The U.S. army provided counter-insurgency training to Nigerian troops battling a rise in attacks by Islamist militants, the Nigerian military has revealed.
More than 100 people have been killed in recent days by the radical Muslim sect Boko Haram, dubbed the “Nigerian Taliban”, in Nigeria's northeast. One rights activist described it as “a state of armed Islamist insurgency” likely to spread.
Nigeria has sought to crush the group with military force but faces criticism from human rights activists for alleged extrajudicial killings.
The military said some battalions had received training in the U.S. “The army is in the process of setting up a division that is effectively looking at warfare tactics,” a spokesman said. “Various battalions were in the United States earlier this year for training to that end.” It is though these include specialist units such as bomb disposal. U.S. officials confirmed it has a longstanding deal with Nigeria with soldiers travelling to America for training. It could not comment on whether the exercises was aimed at combating Boko Haram.
The U.S. embassy in Abuja said: “We have had a mil-mil relationship with the Nigerians for decades, principally supporting their peacekeeping efforts in Africa (Liberia, Sierra Leone, Darfur) and around the globe. In recent years, and at their request, we have also worked with them on their nascent counterforce. We do not know if any of these elements have been deployed in the north.” Boko Haram has overtaken militants in the oil-rich Niger delta as the country's main security problem. Loosely modelled on the Taliban in Afghanistan, it became active in 2003 and is focused mainly in the impoverished northern states.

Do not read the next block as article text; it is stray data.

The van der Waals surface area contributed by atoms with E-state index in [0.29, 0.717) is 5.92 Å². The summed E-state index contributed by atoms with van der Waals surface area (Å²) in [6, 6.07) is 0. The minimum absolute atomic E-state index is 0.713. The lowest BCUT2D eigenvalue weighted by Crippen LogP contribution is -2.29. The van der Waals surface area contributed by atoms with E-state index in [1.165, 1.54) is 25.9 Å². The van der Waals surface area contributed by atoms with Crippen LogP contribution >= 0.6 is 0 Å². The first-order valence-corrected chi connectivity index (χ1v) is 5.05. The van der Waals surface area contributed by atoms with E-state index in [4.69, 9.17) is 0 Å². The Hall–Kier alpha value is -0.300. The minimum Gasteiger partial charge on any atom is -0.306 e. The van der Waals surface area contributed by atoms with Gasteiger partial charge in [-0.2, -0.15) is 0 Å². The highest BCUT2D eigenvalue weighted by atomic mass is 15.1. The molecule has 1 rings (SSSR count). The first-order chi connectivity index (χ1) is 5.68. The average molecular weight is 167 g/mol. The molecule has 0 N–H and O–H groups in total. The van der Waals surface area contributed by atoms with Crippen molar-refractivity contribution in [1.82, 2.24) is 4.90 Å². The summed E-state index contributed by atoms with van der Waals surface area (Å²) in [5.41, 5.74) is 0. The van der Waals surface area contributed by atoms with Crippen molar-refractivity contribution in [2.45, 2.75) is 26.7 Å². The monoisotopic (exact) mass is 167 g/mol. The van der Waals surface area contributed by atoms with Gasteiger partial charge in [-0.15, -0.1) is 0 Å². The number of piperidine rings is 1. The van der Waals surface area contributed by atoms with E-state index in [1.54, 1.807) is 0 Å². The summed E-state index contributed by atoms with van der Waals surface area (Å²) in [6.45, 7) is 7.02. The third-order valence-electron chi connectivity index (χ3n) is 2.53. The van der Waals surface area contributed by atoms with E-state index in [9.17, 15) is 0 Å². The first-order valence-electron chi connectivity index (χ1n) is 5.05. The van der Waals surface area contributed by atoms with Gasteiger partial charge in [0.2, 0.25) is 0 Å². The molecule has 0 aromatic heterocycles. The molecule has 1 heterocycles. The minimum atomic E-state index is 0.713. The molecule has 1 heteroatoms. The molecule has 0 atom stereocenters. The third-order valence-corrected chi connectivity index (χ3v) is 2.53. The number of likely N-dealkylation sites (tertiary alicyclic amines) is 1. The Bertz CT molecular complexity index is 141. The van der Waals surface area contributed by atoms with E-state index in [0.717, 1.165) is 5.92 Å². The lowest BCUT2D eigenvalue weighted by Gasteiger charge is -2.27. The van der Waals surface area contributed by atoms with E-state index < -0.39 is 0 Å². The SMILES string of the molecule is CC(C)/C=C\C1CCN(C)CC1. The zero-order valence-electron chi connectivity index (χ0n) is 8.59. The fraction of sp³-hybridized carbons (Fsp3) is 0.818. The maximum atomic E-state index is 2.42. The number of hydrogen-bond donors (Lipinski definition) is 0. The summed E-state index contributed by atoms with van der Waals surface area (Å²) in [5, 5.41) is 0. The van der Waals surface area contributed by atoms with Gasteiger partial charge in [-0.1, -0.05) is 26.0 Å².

Series of attacks
In 2009, Boko Haram staged attacks in the northeastern city of Bauchi and clashed with security forces in Maiduguri. Sect leader Mohammed Yusuf was captured and later shot dead in police detention. But fighters regrouped and last year raided a jail in Maiduguri, freeing hundreds of followers.
In December 2010, the sect said it was behind bombings in central Nigeria and attacks on churches in the northeast that led to the deaths of at least 86 people. At least 361 people have been killed this year, according to the Associated Press.
In June, a car bomb tore through a car park outside the police headquarters in the capital, Abuja, killing at least two people, demonstrating Boko Haram could attack the heart of Nigerian society. In August, Nigeria's first suicide bomber struck the U.N. building in Abuja, killing 23 people.
Nigerian leaders have tried to downplay the threat. But the mood in Maiduguri remains tense. Ali Sambo, coordinator of the National Emergency Management Agency, said: “It's a festive period and normally people would be out amusing themselves ... But everyone is fearful... There are roadblocks and a curfew.” — © Guardian Newspapers Limited, 2011